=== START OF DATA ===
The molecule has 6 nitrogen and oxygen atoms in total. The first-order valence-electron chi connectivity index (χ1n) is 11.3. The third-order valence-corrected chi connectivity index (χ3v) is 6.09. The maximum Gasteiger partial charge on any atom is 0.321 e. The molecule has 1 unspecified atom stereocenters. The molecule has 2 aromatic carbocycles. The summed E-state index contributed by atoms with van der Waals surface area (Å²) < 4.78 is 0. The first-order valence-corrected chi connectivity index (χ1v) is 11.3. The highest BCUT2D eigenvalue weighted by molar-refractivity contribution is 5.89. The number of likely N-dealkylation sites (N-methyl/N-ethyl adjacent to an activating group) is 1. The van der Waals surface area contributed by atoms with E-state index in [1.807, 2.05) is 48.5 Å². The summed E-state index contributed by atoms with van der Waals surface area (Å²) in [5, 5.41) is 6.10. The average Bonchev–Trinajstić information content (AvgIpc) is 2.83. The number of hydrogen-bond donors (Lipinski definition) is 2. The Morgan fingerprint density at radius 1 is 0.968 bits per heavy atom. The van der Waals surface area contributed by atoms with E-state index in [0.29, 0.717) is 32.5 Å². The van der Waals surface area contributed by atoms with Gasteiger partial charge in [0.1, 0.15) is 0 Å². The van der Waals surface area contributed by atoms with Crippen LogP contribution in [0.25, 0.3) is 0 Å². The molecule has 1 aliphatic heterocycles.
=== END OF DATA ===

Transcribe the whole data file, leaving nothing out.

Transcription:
The molecule has 6 nitrogen and oxygen atoms in total. The first-order valence-electron chi connectivity index (χ1n) is 11.3. The third-order valence-corrected chi connectivity index (χ3v) is 6.09. The maximum Gasteiger partial charge on any atom is 0.321 e. The molecule has 1 unspecified atom stereocenters. The molecule has 2 aromatic carbocycles. The summed E-state index contributed by atoms with van der Waals surface area (Å²) < 4.78 is 0. The first-order valence-corrected chi connectivity index (χ1v) is 11.3. The highest BCUT2D eigenvalue weighted by molar-refractivity contribution is 5.89. The number of likely N-dealkylation sites (N-methyl/N-ethyl adjacent to an activating group) is 1. The van der Waals surface area contributed by atoms with E-state index in [1.807, 2.05) is 48.5 Å². The summed E-state index contributed by atoms with van der Waals surface area (Å²) in [5, 5.41) is 6.10. The average Bonchev–Trinajstić information content (AvgIpc) is 2.83. The number of hydrogen-bond donors (Lipinski definition) is 2. The Morgan fingerprint density at radius 1 is 0.968 bits per heavy atom. The van der Waals surface area contributed by atoms with E-state index in [0.29, 0.717) is 32.5 Å². The van der Waals surface area contributed by atoms with Gasteiger partial charge in [0.1, 0.15) is 0 Å². The van der Waals surface area contributed by atoms with Crippen LogP contribution in [0.25, 0.3) is 0 Å². The molecule has 1 aliphatic heterocycles.